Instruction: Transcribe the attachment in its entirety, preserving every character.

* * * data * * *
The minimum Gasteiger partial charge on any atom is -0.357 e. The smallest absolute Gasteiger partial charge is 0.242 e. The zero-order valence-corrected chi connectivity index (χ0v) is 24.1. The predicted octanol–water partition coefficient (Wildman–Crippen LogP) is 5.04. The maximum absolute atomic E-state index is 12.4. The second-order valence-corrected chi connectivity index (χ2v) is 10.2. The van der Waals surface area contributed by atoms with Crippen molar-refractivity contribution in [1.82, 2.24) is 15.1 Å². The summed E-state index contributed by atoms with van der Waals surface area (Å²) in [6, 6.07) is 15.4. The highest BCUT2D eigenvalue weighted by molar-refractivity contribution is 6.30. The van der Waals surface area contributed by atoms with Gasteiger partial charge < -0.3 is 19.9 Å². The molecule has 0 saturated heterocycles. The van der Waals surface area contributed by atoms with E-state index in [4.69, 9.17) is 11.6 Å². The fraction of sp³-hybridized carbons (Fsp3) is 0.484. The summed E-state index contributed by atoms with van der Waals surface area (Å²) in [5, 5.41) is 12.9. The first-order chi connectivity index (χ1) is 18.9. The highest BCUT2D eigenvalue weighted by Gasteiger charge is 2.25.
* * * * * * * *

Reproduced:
The minimum Gasteiger partial charge on any atom is -0.357 e. The smallest absolute Gasteiger partial charge is 0.242 e. The zero-order valence-corrected chi connectivity index (χ0v) is 24.1. The predicted octanol–water partition coefficient (Wildman–Crippen LogP) is 5.04. The maximum absolute atomic E-state index is 12.4. The second-order valence-corrected chi connectivity index (χ2v) is 10.2. The van der Waals surface area contributed by atoms with Crippen molar-refractivity contribution in [1.82, 2.24) is 15.1 Å². The summed E-state index contributed by atoms with van der Waals surface area (Å²) in [6, 6.07) is 15.4. The highest BCUT2D eigenvalue weighted by molar-refractivity contribution is 6.30. The van der Waals surface area contributed by atoms with Gasteiger partial charge < -0.3 is 19.9 Å². The molecule has 0 saturated heterocycles. The van der Waals surface area contributed by atoms with E-state index in [4.69, 9.17) is 11.6 Å². The fraction of sp³-hybridized carbons (Fsp3) is 0.484. The summed E-state index contributed by atoms with van der Waals surface area (Å²) in [5, 5.41) is 12.9. The first-order chi connectivity index (χ1) is 18.9. The highest BCUT2D eigenvalue weighted by Gasteiger charge is 2.25.